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I want to automatically run a class method defined in a base class on any derived class during the creation of the class. For instance:

class Base(object):
  def runme():
    print "I am being run"

  def __metclass__(cls,parents,attributes):
    clsObj = type(cls,parents,attributes)
    return clsObj

class Derived(Base):

What happens here is that when Base is created, ''runme()'' will fire. But nothing happens when Derived is created.

The question is: How can I make ''runme()'' also fire when creating Derived.

This is what I have thought so far: If I explicitly set Derived's metaclass to Base's, it will work. But I don't want that to happen. I basically want Derived to use the Base's metaclass without me having to explicitly set it so.

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Why are you defining __metaclass__ inside the class like that? It's supposed to be used to set the metaclass to an externally-defined class. –  BrenBarn Jun 21 '12 at 3:05
@BrenBarn: But why can't it be used like I have used it as well. As far as I can see, whether the metaclass attribute points to a class object or a function object should not matter. But it does matter, and I think you are right. I want to know why? If you could, pls can you provide some simple code examples. –  Barry Steyn Jun 21 '12 at 3:18

4 Answers 4

up vote 1 down vote accepted

See this answer. Basically, when calling type(cls,parents,attributes), you are creating a class without passing in the information about what that class's metaclass is. Thus, the class that is returned doesn't have the metaclass you want it to; instead it has metaclass type. (Ironically, by defining __metaclass__ to do as it does, you are explicitly causing your class to not have that metaclass.) Instead of directly calling type, you need to call type.__new__(meta, cls, parents, attrs), where meta is the metaclass.

However, you can't achieve this when you define __metaclass__ inline. From inside your __metaclass__ method, you have no way to refer to that method, because it's a method of a class that hasn't been defined yet. You want to do something like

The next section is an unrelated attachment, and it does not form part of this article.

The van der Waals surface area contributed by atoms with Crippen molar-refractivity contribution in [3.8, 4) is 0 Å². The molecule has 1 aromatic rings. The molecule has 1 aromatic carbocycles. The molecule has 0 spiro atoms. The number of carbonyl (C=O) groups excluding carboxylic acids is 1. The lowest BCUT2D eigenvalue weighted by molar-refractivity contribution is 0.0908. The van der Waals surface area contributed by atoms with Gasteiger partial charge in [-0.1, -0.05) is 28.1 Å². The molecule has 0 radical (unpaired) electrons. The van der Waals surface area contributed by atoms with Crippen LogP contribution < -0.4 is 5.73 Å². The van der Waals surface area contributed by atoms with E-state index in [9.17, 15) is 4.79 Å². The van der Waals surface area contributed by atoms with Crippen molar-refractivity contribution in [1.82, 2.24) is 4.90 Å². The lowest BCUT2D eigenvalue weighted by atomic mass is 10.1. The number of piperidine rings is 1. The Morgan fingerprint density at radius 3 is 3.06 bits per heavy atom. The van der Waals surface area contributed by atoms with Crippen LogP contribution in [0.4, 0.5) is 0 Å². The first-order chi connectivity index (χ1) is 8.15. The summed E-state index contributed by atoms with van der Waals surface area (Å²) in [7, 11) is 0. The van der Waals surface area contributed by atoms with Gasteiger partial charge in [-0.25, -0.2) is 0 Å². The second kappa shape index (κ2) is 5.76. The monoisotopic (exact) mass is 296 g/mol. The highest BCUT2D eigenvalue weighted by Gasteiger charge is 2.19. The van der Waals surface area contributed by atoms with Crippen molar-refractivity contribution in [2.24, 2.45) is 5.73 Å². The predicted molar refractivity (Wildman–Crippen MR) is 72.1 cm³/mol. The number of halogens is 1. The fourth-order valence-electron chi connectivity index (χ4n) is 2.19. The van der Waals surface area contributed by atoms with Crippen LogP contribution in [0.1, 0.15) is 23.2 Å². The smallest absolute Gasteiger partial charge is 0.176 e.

def __metaclass__(cls, bases, attrs):
    type.__new__(metaclassGoesHere, cls, bases, attrs)

. . . but there's nothing you can put in for metaclassGoesHere to make it do the right thing, because what you're trying to refer to is the method inside which you're trying to refer to it.

So just define your metaclass externally.

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Thanks @BrenBarn. You have clarified this matter for me very much. Basically, one needs to control the actual creation of the metaclass object, using new, we can control this and set the meta class of that object. Thank you. –  Barry Steyn Jun 21 '12 at 15:51

rename your runme() to __init__(self) and DO NOT override the __init__() method, and it will get called every time you make an instance of Derived

class Base(object):
    def __init__(self):
        print "I am being run"

class Derived(Base):

dummy_instance = Derived()

Copy and paste that, it will print I am being run.

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Yes, I know this will happen for derived instances. But I am not talking about derived instances, I am talking about derived classes. The init function intialises instance attributes, but I want initialisation to happen on the class level. It is for an API that I am designing, so I really need some metaclass magic, but I can't understand why it is not being inherited... –  Barry Steyn Jun 21 '12 at 3:16
Could you provide the use-case for this pls @BarrySteyn –  Jon Clements Jun 21 '12 at 3:18
@JonClements I am using SQLalchemy to make an ORM. One pattern for doing things is to use what is known as a declarative reflection pattern, but that necessitates one calling a class method of a base class. I would like this method called automatically once the class is loaded. –  Barry Steyn Jun 21 '12 at 3:21
I'm just more: "What do you want to achieve" - than "how do we do this specifically in this way" –  Jon Clements Jun 21 '12 at 3:30
@notbad.jpeg but Django does use some corner spots of the language :) –  Jon Clements Jun 21 '12 at 3:39

Try This,

class MyMetaclass(type): 

    def __new__(cls, name, bases, dct):


        return super(MyMetaclass, cls).__new__(cls, name, bases, uppercase_attr)
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If you want to do something when the class is created you have to do it in the __init__ method of __metaclass__.

class foo(object):
    def method(cls):
        print 'I am being run by', cls.__name__

    class __metaclass__(type):
        def __init__(self, *args, **kwargs):
            type.__init__(self, *args, **kwargs)

class bar(foo): pass

Which prints:

I am being run by foo
I am being run by bar
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